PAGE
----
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  • California Forbids U.S. Immigration Agents from Pretending to be Police

    Thursday, July 27, 2017
    ICE agents have reportedly claimed to be police officers to gain consent to enter a person’s home – a tactic that is viewed as unethical, but within the powers granted to the officers. Civil rights groups supported Kalra’s bill, looking to stymie the Trump administration’s promise to use any and all available tools to deport undocumented immigrants who have committed crimes. Many groups fear Trump will expand deportations to include all undocumented immigrants, their families and relatives.   read more
  • Assembly Rejects John Wayne Day Proposal Because of Racist Comments by “Duke”

    Saturday, April 30, 2016
    The state Assembly defeated the official ode to John Wayne on Thursday after several legislators described statements he made about racial minorities and his support for the anti-communist House Un-American Activities Committee and John Birch Society. Republican State Assemblyman Matthew Harper of Huntington Beach sought to declare May 26, 2016, as John Wayne Day to mark the day the actor was born.   read more
  • Giant California Solar Farm will threaten Endangered Species, Claims Lawsuit against Federal Agencies

    Friday, April 22, 2016
    "The project will affect more than 26,000 acres of sensitive habitat," according to the complaint. "The Panoche Valley is one of only three core areas left in California necessary for the survival and recovery of the highly endangered San Joaquin kit fox, the endangered blunt-nosed leopard lizard, and the endangered giant kangaroo rat." Solar Valley says the project will power 70,000 homes, create 1,500 jobs and bring nearly $40 million in revenue to San Benito County.   read more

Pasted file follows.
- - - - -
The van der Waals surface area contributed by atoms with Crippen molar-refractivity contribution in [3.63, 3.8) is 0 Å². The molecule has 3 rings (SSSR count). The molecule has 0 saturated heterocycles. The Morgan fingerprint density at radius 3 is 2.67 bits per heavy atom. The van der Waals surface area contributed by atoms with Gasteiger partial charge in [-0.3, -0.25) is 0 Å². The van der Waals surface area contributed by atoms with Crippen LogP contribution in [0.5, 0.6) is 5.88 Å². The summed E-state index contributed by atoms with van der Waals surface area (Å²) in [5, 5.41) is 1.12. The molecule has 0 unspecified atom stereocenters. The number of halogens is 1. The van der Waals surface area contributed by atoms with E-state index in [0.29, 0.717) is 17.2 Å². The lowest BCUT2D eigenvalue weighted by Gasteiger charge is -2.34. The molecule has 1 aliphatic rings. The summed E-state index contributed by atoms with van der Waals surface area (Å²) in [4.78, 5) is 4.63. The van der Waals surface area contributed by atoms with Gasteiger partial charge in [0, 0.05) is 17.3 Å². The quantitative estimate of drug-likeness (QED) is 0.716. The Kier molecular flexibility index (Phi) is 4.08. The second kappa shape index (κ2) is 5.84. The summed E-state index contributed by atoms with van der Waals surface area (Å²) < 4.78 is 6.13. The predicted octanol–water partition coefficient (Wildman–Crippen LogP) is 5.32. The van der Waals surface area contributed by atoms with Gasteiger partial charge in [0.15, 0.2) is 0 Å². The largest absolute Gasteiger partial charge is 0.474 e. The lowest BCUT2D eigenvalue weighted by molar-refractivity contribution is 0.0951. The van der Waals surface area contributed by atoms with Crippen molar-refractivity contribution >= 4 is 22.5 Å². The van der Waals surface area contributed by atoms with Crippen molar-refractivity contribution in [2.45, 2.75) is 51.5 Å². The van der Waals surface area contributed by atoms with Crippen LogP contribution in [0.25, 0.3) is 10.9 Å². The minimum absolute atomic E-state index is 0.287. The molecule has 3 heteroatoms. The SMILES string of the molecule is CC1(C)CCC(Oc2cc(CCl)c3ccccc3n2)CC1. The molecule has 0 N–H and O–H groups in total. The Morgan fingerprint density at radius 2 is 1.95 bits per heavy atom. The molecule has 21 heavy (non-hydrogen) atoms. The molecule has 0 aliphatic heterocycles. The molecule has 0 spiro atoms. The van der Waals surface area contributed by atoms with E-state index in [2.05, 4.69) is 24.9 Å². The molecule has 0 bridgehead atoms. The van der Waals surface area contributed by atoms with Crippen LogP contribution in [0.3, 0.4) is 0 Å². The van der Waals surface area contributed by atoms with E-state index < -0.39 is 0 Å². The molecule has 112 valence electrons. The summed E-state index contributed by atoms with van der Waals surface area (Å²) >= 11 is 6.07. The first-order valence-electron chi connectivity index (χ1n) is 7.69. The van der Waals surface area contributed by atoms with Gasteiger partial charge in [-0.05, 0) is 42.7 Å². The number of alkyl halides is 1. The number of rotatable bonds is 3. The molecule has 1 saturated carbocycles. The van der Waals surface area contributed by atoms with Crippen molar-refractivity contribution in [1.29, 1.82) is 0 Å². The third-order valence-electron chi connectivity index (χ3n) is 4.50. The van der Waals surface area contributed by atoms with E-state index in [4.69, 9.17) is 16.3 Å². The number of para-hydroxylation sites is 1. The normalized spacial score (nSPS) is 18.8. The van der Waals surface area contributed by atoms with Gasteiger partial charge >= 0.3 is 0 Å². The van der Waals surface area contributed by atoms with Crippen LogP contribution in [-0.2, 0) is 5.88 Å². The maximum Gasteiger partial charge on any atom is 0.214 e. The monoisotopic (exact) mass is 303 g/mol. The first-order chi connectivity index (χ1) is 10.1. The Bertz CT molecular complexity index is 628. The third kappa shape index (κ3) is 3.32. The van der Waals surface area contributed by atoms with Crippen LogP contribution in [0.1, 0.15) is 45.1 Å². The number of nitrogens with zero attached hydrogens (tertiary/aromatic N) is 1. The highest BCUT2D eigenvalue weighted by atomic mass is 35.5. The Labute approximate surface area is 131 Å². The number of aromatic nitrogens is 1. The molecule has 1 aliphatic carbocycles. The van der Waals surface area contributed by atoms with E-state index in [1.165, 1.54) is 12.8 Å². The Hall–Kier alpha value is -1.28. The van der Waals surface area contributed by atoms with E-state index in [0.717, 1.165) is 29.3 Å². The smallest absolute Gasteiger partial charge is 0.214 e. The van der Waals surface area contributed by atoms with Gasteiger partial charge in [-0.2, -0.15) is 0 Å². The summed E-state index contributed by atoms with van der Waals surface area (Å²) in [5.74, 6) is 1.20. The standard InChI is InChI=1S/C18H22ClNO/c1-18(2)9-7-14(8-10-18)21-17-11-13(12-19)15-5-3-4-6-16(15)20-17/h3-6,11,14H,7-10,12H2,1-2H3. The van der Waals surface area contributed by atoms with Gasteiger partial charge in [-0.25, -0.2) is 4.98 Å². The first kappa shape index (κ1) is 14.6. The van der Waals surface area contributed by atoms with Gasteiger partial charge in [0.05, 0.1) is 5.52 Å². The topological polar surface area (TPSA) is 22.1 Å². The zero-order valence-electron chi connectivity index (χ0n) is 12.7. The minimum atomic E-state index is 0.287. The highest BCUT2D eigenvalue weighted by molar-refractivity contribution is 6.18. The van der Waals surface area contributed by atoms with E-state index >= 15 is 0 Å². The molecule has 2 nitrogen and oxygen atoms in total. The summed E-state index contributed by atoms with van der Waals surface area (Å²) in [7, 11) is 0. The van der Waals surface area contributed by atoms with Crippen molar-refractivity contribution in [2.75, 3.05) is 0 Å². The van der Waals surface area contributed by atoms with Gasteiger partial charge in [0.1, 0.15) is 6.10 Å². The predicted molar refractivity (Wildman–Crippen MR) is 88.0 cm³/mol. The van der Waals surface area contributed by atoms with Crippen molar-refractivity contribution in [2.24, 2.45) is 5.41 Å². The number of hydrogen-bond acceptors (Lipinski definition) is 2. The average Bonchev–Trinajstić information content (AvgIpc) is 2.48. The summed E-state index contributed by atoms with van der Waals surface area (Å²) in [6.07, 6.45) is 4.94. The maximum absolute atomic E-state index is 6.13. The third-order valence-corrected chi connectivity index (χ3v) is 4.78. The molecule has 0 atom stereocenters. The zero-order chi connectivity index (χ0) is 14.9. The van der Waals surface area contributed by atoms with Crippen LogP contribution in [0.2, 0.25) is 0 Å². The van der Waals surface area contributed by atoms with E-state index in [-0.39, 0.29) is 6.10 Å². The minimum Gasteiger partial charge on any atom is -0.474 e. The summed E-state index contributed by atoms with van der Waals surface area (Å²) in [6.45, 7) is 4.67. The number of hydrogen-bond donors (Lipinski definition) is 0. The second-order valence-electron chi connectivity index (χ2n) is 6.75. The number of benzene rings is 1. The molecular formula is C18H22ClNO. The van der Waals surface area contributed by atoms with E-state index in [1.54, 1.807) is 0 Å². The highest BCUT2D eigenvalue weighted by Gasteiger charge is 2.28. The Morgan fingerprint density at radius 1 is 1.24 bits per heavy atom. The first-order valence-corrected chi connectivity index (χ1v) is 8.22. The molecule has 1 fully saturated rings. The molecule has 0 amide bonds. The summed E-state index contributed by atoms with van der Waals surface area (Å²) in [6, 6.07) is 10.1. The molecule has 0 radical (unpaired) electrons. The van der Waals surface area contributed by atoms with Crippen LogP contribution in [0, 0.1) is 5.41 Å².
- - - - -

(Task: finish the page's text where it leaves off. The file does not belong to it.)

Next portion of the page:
• California Appeals Court Overturns Historic 2014 Ruling on Teacher Tenure

    Thursday, April 21, 2016
    The state argued that teacher tenure attracts and retains the best teachers in the state. At issue are state laws that students say unfairly grant teachers permanent employment, prevent removal of ineffective teachers from classrooms and during economic downturns lead to layoffs of teachers based on seniority rather than merit. Under those laws, poor and minority schools end up with a disproportionate amount of "lemon" teachers who secure tenure in as little as 16 months, the students claim.   read more
  • Dam Destruction Agreement Will Allow Endangered Salmon to Finally Swim Home

    Sunday, April 17, 2016
    Interior Secretary Sally Jewell, who signed agreements with the governors of both states, said the plan would bring about one of the largest river restoration projects in the history of the U.S. The landmark deals also protect farmers and ranchers from rising power and water prices. The dams now block fish from migrating to their historic spawning grounds and also degrade water quality, spreading fish diseases and algae blooms.   read more
  • School District Allows Scholarships from Scientology but not from Atheists

    Saturday, April 16, 2016
    A California school district refused to include scholarship offers from two atheist groups in the lists they distribute to students, the groups claim in court. Both say the district and Palmdale High refused to make their scholarship offers available to students. The high school does, however, announce a scholarship named after L. Ron Hubbard, founder of Scientology. The refusal suppresses speech and denies equal access to the school's scholarship distribution system, according to the complaint.   read more